AMU Asia Intelligence

North Korea Accuses CIA And South Korea Of Plotting To Assassinate Kim Jong Un

BEIJING — North Korea accused the U.S. and South Korean intelligence agencies on Friday of plotting to kill the nation’s leader, Kim Jong Un, using “biochemical agents.”

The accusation came amid sharply increased tensions between the United States and North Korea over Pyongyang’s nuclear and missile programs.

On Thursday, the U.S. House of Representatives voted overwhelmingly to tighten sanctions on North Korea by targeting its shipping industry and companies that do business with the reclusive state.

The measure, passed by a vote of 419 to 1, would need to be approved by the Senate before being sent to the White House for President Trump to sign into law.

North Korea’s official Korean Central News Agency (KCNA) said Friday that the U.S. Central Intelligence Agency and South Korea’s National Intelligence Agency had bribed a North Korean citizen to “hurt the supreme leadership” using a biochemical substance. KCNA has made similar accusations in the past, none of which have been verified.

The two intelligence agencies, “hotbed of evils in the world, hatched a vicious plot to hurt the supreme leadership of the DPRK,” the news agency said, using the initials of the country’s official name, the Democratic People’s Republic of Korea. The report cited the Ministry of State Security.

But Cui Zhiying, a professor in the Center for Asia-Pacific Studies at Tongji University in Shanghai, said the accusation was unlikely to be true, and more likely just another episode in a “war of words” between the two sides.

“There is no doubt that the United States and South Korea have been thinking about eradicating Kim Jong Un, but it is hard to put into practice,” he said. He said the claim was more likely a North Korean response to “escalating threats” from the U.S. side.

CIA Director Mike Pompeo was in South Korea this week, conducting “detailed security discussions” with his South Korean counterpart and visiting an island near the border between North and South, the U.S. military command in South Korea said in a statement Tuesday.

The Trump administration has not ruled out a military strike against North Korea’s missile program but says it first wants to tighten sanctions against the regime and is even prepared to negotiate in the right circumstances.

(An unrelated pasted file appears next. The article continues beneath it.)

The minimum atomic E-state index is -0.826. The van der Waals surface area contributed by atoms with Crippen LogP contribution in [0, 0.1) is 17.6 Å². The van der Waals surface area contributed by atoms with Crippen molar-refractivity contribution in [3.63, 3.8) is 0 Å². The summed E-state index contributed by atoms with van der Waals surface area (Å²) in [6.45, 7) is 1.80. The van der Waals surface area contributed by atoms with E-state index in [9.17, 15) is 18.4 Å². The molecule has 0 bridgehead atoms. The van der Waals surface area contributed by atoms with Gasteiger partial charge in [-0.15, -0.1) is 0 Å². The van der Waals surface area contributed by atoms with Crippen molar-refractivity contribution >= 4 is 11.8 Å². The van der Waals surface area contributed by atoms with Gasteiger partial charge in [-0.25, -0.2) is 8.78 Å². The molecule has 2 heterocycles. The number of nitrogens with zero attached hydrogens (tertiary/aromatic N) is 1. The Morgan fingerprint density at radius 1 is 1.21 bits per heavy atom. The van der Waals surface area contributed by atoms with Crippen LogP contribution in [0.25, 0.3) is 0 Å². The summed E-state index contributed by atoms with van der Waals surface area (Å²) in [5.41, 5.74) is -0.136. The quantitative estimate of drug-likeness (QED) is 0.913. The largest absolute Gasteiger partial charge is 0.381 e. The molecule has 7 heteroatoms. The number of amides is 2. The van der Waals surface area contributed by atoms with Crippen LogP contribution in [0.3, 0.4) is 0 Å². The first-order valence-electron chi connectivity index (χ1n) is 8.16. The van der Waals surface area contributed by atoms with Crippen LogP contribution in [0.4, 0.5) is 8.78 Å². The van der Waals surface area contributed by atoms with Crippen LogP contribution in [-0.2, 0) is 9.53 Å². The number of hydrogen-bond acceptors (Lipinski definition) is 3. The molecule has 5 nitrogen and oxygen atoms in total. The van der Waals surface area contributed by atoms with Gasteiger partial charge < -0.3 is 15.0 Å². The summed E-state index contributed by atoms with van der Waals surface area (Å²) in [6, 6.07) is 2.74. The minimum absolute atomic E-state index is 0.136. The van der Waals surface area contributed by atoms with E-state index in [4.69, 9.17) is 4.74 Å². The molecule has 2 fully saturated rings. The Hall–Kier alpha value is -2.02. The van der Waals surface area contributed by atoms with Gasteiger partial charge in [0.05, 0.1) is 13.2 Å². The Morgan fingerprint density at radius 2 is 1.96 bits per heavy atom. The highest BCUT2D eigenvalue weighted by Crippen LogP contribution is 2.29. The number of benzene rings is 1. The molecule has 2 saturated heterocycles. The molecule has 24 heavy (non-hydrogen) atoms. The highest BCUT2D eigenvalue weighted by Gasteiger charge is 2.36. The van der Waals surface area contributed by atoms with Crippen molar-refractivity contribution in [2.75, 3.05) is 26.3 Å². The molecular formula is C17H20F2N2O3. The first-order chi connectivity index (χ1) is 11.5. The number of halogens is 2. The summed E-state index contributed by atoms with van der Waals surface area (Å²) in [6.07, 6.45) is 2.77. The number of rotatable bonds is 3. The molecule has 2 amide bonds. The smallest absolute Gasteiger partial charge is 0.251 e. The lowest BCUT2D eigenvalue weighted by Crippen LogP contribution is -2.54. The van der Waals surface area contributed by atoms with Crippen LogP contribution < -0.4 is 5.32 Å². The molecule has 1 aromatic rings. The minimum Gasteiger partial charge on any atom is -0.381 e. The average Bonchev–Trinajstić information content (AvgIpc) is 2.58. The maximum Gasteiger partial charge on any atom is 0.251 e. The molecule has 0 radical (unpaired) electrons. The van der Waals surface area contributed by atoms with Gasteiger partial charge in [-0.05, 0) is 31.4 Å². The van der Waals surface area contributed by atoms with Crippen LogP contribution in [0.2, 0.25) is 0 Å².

Secretary of State Rex Tillerson has said that the administration is not seeking regime change in North Korea, and he told ABC last month that he was “not aware” of any plans to assassinate Kim.

John Delury, a professor of international relations at Yonsei University in Seoul, said one of the North Korean regime’s main narratives is that the country faces relentless hostility from the outside world, driven by the United States.

“That is their central argument as to why they need to develop a military deterrent,” he said. “Whether there is some truth [to the assassination claim] or whether it is entirely fictional, it fits this narrative.”

On Friday, China responded to the events in the U.S. Congress by saying it supported United Nations Security Council resolutions but opposed the imposition of “unilateral sanctions.”

“The current situation on the peninsula is complex and sensitive, and the parties concerned should exercise restraint, in particular to avoid taking actions that stimulate others and to prevent a further escalation of the situation on the peninsula,” Foreign Ministry spokesman Geng Shuang said at a regular news conference.

Congcong Zhang contributed to this report.


This article was written by Simon Denyer from The Washington Post and was legally licensed through the NewsCred publisher network. Please direct all licensing questions to

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